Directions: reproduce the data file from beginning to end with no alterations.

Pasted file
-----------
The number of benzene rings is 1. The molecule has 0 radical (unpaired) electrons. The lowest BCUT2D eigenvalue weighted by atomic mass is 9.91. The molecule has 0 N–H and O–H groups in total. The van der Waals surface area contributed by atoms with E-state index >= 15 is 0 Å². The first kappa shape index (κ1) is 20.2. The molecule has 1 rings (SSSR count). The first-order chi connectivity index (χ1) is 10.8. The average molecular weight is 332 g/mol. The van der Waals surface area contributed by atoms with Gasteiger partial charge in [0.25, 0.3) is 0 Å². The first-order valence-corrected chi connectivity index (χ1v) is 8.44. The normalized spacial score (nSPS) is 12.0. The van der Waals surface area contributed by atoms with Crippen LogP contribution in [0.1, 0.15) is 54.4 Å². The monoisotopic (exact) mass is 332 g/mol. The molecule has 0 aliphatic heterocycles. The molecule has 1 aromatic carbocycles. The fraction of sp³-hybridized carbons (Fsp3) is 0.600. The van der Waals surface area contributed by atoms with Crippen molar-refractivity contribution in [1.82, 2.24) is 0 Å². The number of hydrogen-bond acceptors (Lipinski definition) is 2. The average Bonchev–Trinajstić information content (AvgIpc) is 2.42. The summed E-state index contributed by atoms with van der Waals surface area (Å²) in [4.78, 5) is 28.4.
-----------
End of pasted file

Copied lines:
The number of benzene rings is 1. The molecule has 0 radical (unpaired) electrons. The lowest BCUT2D eigenvalue weighted by atomic mass is 9.91. The molecule has 0 N–H and O–H groups in total. The van der Waals surface area contributed by atoms with E-state index >= 15 is 0 Å². The first kappa shape index (κ1) is 20.2. The molecule has 1 rings (SSSR count). The first-order chi connectivity index (χ1) is 10.8. The average molecular weight is 332 g/mol. The van der Waals surface area contributed by atoms with Gasteiger partial charge in [0.25, 0.3) is 0 Å². The first-order valence-corrected chi connectivity index (χ1v) is 8.44. The normalized spacial score (nSPS) is 12.0. The van der Waals surface area contributed by atoms with Crippen LogP contribution in [0.1, 0.15) is 54.4 Å². The monoisotopic (exact) mass is 332 g/mol. The molecule has 0 aliphatic heterocycles. The molecule has 1 aromatic carbocycles. The fraction of sp³-hybridized carbons (Fsp3) is 0.600. The van der Waals surface area contributed by atoms with Crippen molar-refractivity contribution in [1.82, 2.24) is 0 Å². The number of hydrogen-bond acceptors (Lipinski definition) is 2. The average Bonchev–Trinajstić information content (AvgIpc) is 2.42. The summed E-state index contributed by atoms with van der Waals surface area (Å²) in [4.78, 5) is 28.4.